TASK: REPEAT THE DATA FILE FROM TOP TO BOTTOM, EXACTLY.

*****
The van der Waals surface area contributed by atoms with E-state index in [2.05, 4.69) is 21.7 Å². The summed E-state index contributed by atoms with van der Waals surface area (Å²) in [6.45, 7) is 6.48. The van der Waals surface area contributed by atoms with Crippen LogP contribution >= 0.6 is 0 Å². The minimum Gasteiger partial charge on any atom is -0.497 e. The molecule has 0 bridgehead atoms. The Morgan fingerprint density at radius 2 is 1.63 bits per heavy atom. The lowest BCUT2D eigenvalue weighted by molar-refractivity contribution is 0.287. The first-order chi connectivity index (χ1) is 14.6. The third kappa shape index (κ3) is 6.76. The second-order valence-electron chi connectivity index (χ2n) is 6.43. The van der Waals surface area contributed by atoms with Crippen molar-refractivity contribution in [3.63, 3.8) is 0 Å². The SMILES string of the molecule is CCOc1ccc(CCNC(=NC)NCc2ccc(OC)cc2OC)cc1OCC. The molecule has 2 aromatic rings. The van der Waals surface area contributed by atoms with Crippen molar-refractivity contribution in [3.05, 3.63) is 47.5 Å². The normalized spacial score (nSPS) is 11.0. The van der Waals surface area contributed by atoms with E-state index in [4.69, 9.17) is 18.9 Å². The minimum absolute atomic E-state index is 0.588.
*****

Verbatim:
The van der Waals surface area contributed by atoms with E-state index in [2.05, 4.69) is 21.7 Å². The summed E-state index contributed by atoms with van der Waals surface area (Å²) in [6.45, 7) is 6.48. The van der Waals surface area contributed by atoms with Crippen LogP contribution >= 0.6 is 0 Å². The minimum Gasteiger partial charge on any atom is -0.497 e. The molecule has 0 bridgehead atoms. The Morgan fingerprint density at radius 2 is 1.63 bits per heavy atom. The lowest BCUT2D eigenvalue weighted by molar-refractivity contribution is 0.287. The first-order chi connectivity index (χ1) is 14.6. The third kappa shape index (κ3) is 6.76. The second-order valence-electron chi connectivity index (χ2n) is 6.43. The van der Waals surface area contributed by atoms with Crippen molar-refractivity contribution in [3.63, 3.8) is 0 Å². The SMILES string of the molecule is CCOc1ccc(CCNC(=NC)NCc2ccc(OC)cc2OC)cc1OCC. The molecule has 2 aromatic rings. The van der Waals surface area contributed by atoms with Crippen molar-refractivity contribution in [3.05, 3.63) is 47.5 Å². The normalized spacial score (nSPS) is 11.0. The van der Waals surface area contributed by atoms with E-state index in [4.69, 9.17) is 18.9 Å². The minimum absolute atomic E-state index is 0.588.